Whether you work for a nonprofit organization, hospital, faith-based organization, government agency, or university, you and thousands of other organizations likely have to compete for grants as a key component in fundraising and supporting your organization financially. Drafting a successful grant proposal takes time and effort, but with careful planning, the task need not be difficult.
Although the whole process is not rocket science, careful considerations and planning are key. Alexis Carter-Black, whose previous employment and leadership as Oklahoma City Community College Director of Grants and Contracts garnered OCCC over $20.5 million USD in external funding over the span of seven years, shares her experience and sound advice about writing grant proposals in her book Getting Grants: The Complete Manual of Proposal Development and Administration.
Many organizations try to conceive a full grant proposal almost spontaneously at the last minute, but Carter-Black stresses that this is not the way to go. “Grant proposals often start out as “really neat ideas,” says Carter-Black. “But successful proposals are neat ideas that became well-developed, rational plans that matched the needs of the organization seeking funding with the requirements of the funding source.”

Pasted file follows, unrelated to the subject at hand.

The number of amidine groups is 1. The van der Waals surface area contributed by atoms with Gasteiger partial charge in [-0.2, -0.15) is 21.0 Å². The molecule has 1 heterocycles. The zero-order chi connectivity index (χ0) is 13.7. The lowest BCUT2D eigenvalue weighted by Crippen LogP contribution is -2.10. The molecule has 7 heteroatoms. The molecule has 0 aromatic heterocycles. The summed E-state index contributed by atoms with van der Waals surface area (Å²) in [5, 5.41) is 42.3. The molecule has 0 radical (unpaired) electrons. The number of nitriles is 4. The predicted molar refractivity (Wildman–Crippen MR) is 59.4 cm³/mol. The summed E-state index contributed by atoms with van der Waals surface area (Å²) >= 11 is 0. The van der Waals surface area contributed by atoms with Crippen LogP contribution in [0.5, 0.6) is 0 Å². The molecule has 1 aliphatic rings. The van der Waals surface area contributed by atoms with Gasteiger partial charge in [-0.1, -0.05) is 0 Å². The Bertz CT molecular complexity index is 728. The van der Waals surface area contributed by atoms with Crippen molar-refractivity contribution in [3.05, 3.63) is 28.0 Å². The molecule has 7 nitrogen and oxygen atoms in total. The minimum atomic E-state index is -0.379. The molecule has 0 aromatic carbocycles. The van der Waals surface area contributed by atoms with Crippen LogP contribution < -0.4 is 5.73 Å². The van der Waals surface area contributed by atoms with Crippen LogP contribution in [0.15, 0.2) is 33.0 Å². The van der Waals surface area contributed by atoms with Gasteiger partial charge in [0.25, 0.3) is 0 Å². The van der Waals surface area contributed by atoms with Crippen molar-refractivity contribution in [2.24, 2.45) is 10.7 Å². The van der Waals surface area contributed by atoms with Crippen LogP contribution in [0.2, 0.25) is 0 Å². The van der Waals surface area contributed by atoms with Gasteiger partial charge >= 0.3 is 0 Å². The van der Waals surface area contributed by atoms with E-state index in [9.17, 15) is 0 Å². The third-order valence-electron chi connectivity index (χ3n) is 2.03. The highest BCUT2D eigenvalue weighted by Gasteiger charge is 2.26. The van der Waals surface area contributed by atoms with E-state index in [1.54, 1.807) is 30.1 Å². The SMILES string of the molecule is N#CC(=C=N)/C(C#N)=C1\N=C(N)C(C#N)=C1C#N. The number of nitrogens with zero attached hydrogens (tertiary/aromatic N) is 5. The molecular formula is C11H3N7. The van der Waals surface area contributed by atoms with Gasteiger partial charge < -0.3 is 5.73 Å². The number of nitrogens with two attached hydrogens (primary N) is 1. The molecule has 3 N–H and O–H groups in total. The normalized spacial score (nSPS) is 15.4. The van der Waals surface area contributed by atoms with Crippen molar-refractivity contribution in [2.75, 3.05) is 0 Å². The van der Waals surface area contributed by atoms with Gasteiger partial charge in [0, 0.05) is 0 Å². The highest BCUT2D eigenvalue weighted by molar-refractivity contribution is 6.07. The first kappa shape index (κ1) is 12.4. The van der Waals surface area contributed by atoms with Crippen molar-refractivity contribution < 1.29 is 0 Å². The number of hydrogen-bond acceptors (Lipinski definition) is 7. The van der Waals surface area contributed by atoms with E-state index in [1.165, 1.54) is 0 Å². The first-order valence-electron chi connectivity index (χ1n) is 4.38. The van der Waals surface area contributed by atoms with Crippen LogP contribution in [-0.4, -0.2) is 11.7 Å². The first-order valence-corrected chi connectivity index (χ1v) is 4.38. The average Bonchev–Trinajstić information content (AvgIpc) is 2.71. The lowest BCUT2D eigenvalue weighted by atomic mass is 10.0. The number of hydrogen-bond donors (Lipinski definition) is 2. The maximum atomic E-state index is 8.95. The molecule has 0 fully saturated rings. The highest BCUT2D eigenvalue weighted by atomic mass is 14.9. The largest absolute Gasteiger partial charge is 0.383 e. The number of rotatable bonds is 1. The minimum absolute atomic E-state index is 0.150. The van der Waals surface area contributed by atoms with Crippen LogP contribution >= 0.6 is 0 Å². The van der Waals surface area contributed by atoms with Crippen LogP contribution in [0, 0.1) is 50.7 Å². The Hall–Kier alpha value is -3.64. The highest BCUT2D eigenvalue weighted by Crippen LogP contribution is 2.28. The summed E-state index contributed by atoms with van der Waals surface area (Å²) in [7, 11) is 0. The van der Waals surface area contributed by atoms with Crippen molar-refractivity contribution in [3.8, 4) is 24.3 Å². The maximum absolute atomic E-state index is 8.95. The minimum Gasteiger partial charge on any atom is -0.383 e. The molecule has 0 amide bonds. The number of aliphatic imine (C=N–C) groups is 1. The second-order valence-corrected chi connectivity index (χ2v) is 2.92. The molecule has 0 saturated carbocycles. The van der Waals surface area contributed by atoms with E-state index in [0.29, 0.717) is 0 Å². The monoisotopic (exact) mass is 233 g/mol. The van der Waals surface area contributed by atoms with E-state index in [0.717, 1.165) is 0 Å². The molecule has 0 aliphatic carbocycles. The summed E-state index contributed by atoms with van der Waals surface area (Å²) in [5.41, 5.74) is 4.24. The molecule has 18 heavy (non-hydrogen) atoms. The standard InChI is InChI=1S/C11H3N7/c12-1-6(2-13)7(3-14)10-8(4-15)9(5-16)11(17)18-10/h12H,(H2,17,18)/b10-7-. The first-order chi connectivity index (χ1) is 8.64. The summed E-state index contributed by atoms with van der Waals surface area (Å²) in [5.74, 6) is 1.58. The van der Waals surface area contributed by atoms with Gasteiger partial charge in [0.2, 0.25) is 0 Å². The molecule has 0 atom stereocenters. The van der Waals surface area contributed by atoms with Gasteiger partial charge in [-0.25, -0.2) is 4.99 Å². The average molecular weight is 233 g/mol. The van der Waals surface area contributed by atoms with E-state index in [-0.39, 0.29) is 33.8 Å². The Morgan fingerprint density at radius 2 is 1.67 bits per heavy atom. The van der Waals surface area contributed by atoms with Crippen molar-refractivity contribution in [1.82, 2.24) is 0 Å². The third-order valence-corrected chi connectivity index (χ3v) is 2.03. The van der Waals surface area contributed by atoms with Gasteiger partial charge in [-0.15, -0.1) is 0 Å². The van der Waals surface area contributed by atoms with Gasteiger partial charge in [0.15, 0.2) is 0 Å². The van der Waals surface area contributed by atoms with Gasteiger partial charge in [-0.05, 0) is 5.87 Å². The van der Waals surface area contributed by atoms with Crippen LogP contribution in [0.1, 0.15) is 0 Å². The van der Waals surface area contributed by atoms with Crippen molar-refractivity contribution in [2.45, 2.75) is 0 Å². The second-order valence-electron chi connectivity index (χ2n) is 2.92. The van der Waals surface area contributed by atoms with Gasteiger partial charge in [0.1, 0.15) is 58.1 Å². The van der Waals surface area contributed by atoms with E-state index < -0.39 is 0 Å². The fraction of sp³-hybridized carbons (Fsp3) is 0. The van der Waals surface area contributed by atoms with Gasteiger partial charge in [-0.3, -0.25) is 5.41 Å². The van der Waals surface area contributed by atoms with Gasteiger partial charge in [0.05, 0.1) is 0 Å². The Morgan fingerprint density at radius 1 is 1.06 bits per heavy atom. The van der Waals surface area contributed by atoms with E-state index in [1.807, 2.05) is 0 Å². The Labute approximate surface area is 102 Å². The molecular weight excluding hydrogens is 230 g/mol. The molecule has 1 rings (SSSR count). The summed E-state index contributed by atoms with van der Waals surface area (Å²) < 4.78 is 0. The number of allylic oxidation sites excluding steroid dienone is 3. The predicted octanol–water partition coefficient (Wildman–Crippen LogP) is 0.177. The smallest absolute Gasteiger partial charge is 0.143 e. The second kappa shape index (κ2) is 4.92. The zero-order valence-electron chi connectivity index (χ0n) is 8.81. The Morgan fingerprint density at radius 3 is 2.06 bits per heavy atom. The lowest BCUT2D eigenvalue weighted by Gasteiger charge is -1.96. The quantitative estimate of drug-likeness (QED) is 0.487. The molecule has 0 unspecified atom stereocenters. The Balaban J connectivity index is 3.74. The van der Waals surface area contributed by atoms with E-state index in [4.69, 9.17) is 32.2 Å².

Such procedures obviously take time, but if you know where to look, what to expect, and what kind of information to research and provide in your proposal, the results will be well worth the effort.
Carter-Black suggests starting by researching grants for which you may potentially apply. Although not visibly apparent, there are many smaller grant programs that offer higher success rate than applying for grants offered by huge, national organizations whose monies are coveted by many. According to Carter-Black, two main sources of funding are foundations and federal grant programs, but there are other places to look such as municipal government grant programs.
Regardless of which grant you are applying for, be sure to take into consideration some key elements of your own organization as well as the one you are trying to receive funding from. “Only apply for grants that match the needs of your organization and the population it serves with the vision, mission, and goals of the funder,” Carter-Black states.
Once the research is done and development of the proposal is underway, write the proposal – but keep it tailored. Most applications for grants offered by the federal government are standardized, but many funding applications that exist outside of the federal program are not. Know the requirements, rules, and regulations for each grant that you apply for, and incorporate them into your proposal.
Be sure to clearly identify the need for funding, and provide a concrete, quantitative set of data to support your need while also maintaining an eye on your target population. Describe the program you plan to run with the proposed funding, and along with justifying the proposal budget, provide an evaluation plan that will assess your intended program’s impacts through either external, internal, or both internal and external indicators of evaluation, depending on the grant you are applying for.
Drafting a successful grant proposal goes beyond simply writing it; as with many things in life, the practice of writing grants can be both a science and an art.
“It is hard work, but gets easier with practice, good planning, and organization,” states Carter-Black.
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